The last painting in this series is the baleful head which shows Perseus and Andromeda clenching into each other's right hand at the wrist on an octagon-shaped well. In this piece of art, Perseus shows Andromeda Medusa's head which according to ancient mythology, it could not be gazed directly in its face because one would turn into stone. For this reason, Perseus, who is in a bid to persuade Andromeda that he is the son of Zeus and claim her hand in marriage, carefully ensuring that she is looking at the reflection of medusa’s head in the water.

From the painting, this is quite visible as Perseus is not looking at the reflection but staring at Andromeda portraying his love for her. This is one of the most outstanding paintings in The Perseus Cycle with a relatively serene background with an apple-filled tree displaying a natural environment, a perfect setting for a mythical-illustration. Arguably one of the most gruesome monsters of ancient mythology, Edward Burne-Jones portrays Medusa's head peacefully and harmlessly in an unexpectedly far more attractive way. Additionally, Perseus armour is depicted in somewhat soft style while Andromeda’s robe expertly drapes from her left arm.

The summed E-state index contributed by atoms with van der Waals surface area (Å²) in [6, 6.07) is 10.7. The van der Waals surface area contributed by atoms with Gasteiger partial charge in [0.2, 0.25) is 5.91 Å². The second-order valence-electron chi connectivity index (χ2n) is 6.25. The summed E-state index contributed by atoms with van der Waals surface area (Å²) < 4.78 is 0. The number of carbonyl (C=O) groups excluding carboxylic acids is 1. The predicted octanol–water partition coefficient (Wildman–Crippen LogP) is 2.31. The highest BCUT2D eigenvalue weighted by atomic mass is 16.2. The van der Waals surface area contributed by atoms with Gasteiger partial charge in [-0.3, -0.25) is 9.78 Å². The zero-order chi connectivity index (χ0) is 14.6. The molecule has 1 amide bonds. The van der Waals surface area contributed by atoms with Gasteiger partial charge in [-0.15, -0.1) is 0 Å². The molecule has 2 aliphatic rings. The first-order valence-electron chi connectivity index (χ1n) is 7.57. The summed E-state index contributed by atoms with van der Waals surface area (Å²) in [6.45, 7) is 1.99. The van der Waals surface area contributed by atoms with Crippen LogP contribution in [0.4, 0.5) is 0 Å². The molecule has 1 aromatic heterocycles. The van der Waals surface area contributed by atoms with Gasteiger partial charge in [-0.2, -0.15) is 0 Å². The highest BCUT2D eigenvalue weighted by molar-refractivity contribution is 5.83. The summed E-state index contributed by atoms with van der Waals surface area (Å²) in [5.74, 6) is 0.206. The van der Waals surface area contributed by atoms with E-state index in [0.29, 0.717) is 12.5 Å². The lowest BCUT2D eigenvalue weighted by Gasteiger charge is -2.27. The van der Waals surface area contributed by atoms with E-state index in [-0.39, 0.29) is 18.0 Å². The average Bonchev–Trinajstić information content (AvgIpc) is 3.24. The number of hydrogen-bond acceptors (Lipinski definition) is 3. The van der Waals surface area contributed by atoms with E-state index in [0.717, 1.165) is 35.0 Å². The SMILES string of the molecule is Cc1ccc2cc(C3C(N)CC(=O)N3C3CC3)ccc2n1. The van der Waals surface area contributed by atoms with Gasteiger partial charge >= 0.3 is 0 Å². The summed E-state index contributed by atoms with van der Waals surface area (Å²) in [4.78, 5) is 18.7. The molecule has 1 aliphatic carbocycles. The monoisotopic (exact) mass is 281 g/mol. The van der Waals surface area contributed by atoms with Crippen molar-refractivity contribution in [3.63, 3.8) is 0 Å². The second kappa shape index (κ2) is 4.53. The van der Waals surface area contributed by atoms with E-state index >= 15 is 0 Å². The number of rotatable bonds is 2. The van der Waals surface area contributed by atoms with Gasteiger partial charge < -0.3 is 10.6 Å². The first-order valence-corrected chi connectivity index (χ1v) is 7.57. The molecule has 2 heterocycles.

Sir Edward Burne-Jones love for classical and mythical painting is evidently portrayed in the Perseus cycle paintings and particularly the baleful head. It is quite remarkable and ingenious how Burne-Jones brings out a wordless conversation between the three figures in the painting: Perseus, Andromeda and Medusa's head. Sir Edward Burne-Jones who initially studied theology, went on to become a painter after meeting William Morris after meeting in Exeter college, oxford. His early work was greatly influenced by Dante Gabriel Rossetti while his mature work echoes some of the Italian greats such as Botticelli and Mantegna. The baleful head which used the oil and canvas media can now be found in Staatsgalerie Stuttgart collection, Stuttgart, Germany.